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(and that’s totally the reason I showed this)

Fortunately for our hopes here the only guy from the three-star bin considered an athlete on the level of Upshaw and Welschof was Shelton Johnson, and his career crumbled for off-field reasons.

[After THE JUMP: used to be better before I had to rewrite all of it]

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National Signing Day II Presser: Jim Harbaugh

National Signing Day II Presser: Jim Harbaugh

Submitted by Adam Schnepp on February 8th, 2018 at 10:35 AM

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[Fuller]

“Hello. Good to see everybody.”

Jim, couple misses today but the new guys that you did get, what do you think about the class?

“Very excited about the class. First time we’ve had two signing days, so many that you know about and proud to announce, officially, Shea Patterson—talked about him; Ronnie Bell, can officially announce Ronnie; Casey Hughes, who’s also a graduate transfer; Vince Gray; Michael Barrett. So, welcome to the Michigan family.”

You started talking about Ronnie the last time inadvertently, but what is it that you like about Ronnie?

“Love all his athletic ability. Start off with production: 86 catches, close to 1200 yards, Simone Player of the Year in Kansas City, player of the year in football. He’s also an excellent basketball player and…love the family, love him. Production. Production being the key thing.”

MGoQuestion: What are you getting in Michael Barrett and do you envision him starting off at quarterback or running back or somewhere else?

“Envision him getting the ball in his hands. Wide receiver, slot receiver, running back: those two areas primarily for him. Spent some time with Anquan Boldin, who was also a high school quarterback. Played some quarterback in college, and eventually wide receiver. Somebody that can get the ball and make yards after the catch or yards after contact. A receiver who can run like a running back and, also, I think he’ll have the ability to be a running back. So, different areas that Michael could get the football, including quarterback.”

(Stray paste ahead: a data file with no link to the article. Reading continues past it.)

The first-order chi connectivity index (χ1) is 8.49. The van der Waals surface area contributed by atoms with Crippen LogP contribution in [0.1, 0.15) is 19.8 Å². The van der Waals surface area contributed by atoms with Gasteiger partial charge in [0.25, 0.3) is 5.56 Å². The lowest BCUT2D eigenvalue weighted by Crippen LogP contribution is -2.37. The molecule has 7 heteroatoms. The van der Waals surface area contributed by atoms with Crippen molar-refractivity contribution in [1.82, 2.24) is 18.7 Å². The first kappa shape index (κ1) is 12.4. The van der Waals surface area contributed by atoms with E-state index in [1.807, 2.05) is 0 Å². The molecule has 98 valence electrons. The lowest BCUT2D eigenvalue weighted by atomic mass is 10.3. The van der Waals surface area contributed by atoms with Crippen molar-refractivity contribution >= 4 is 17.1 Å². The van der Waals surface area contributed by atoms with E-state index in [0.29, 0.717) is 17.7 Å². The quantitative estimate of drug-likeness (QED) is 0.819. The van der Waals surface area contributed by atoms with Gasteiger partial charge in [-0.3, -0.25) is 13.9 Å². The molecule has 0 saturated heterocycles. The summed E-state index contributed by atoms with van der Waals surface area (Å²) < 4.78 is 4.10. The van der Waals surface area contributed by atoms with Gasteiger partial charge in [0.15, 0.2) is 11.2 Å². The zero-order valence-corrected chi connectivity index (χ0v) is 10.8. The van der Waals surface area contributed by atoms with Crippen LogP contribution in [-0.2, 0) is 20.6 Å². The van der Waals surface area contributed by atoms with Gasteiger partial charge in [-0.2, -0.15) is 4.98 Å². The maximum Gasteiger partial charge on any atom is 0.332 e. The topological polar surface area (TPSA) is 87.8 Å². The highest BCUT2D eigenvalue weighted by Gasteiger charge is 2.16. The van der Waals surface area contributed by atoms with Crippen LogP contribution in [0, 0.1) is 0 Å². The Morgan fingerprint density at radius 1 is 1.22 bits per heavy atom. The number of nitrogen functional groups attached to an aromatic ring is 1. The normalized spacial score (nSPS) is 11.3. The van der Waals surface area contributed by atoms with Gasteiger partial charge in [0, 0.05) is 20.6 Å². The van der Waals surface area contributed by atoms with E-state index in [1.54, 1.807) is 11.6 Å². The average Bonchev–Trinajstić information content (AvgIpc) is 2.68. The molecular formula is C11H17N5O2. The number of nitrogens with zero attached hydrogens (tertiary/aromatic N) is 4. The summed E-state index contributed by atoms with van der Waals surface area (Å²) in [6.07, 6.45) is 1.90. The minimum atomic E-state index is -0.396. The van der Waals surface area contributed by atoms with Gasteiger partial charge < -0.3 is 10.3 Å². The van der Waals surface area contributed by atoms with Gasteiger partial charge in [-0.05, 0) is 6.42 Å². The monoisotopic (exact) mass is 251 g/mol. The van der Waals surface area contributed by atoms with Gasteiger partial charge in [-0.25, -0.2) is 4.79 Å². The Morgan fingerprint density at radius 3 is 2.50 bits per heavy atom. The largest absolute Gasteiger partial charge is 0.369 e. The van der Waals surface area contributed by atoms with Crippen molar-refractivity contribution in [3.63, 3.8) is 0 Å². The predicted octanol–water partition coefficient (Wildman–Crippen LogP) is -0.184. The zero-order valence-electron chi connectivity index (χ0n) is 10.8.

Now that it’s all over and you’ve had the two signing days, you’ve had the coaches moving in between, with all of it together, what did you learn about this…new world, I suppose? What did you take away from it overall?

“I don’t know what the numbers exactly will be but somewhere around 80% seemed to sign on the first signing day, and then there was 20% more that signed throughout college football. I think our numbers will be pretty close to that. There was a priority for the youngsters to sign on the first signing day. That’s the biggest thing, the biggest takeaway.”

[After THE JUMP: possible positions for Ryan Hayes and Casey Hughes, another spring abroad, and thoughts on new staff additions (including those no longer here)]

Belated Hello: Casey Hughes

Belated Hello: Casey Hughes

Submitted by Brian on January 24th, 2018 at 12:34 PM

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This one slipped through the cracks as Ace and I discussed the greatest arthropods in the history of baking: Michigan's picked up a frankly bizarre grad transfer, Casey Hughes. Hughes isn't bizarre. Hughes is probably a nice young man. But the circumstances that would take a starting cornerback for Utah and deposit him on a Michigan roster that returns three starter-quality CBs and Ambry Thomas are hard to fathom.

And it does appear that Hughes was one of Utah's preferred starting CBs when healthy. Opponent blogs usually have a clear—and sometimes jaundiced—eye towards guys who have just left the roster, and this was Block U's take on Hughes's spot:

After playing mostly on special teams to start his career, Hughes, one of the fastest players on the team, earned a starting cornerback role in 2017 following the departures of four starters in the secondary. Hughes, a North Las Vegas, Nev. native, recorded 35 tackles and one pass breakup and had two forced fumbles against the Arizona Wildcats that helped Utah secure that win in Tucson, Ariz.

Injuries limited Hughes to end the 2017 season. He missed the game against the Washington Huskies and had to leave the game against the Colorado Buffaloes due to injury, which also kept him out of the Heart of Dallas Bowl win over the West Virginia Mountaineers. Hughes also would have likely been facing stiff competition for playing time as a senior from Jaylon Johnson and Julian Blackmon, a second-team All-Pac-12 selection and Heart of Dallas Bowl MVP.

Hughes was part of an excellent secondary; Utah finished 14th in pass defense to S&P+ despite a pass rush that ranked 94th nationally. His stats are pretty nondescript, but that's often a good thing with cornerbacks. A lack of PBUs is maybe a concern. Michigan's CBs had some pretty absurd tackle/PBU ratios this year:

  • Lavert Hill: 20 tackles, 7 PBUs
  • David Long: 17.5 tackles, 6 PBUs
  • Brandon Watson: 15.5 tackles, 5 PBUs
  • Hughes: 30 tackles, 1 PBU.

Also it does not appear that Pro Football Focus or NFL draftniks had Hughes high on their radar. It's safe to assume that Long and Hill are, or will be, so it's hard to see much playing time open up at the spot Hughes started at last year.

Safety? I'm dubious. Michigan's safety play was okay to good last year and returns both starters and a couple of freshmen who got playing time. For Hughes to get playing time there he'd have to beat those guys out. His best bet might be if Michigan is looking for a slot fade specialist. If he is one, great. Maybe you can see one in here:

But the name that comes most readily to mind is Wayne Lyons.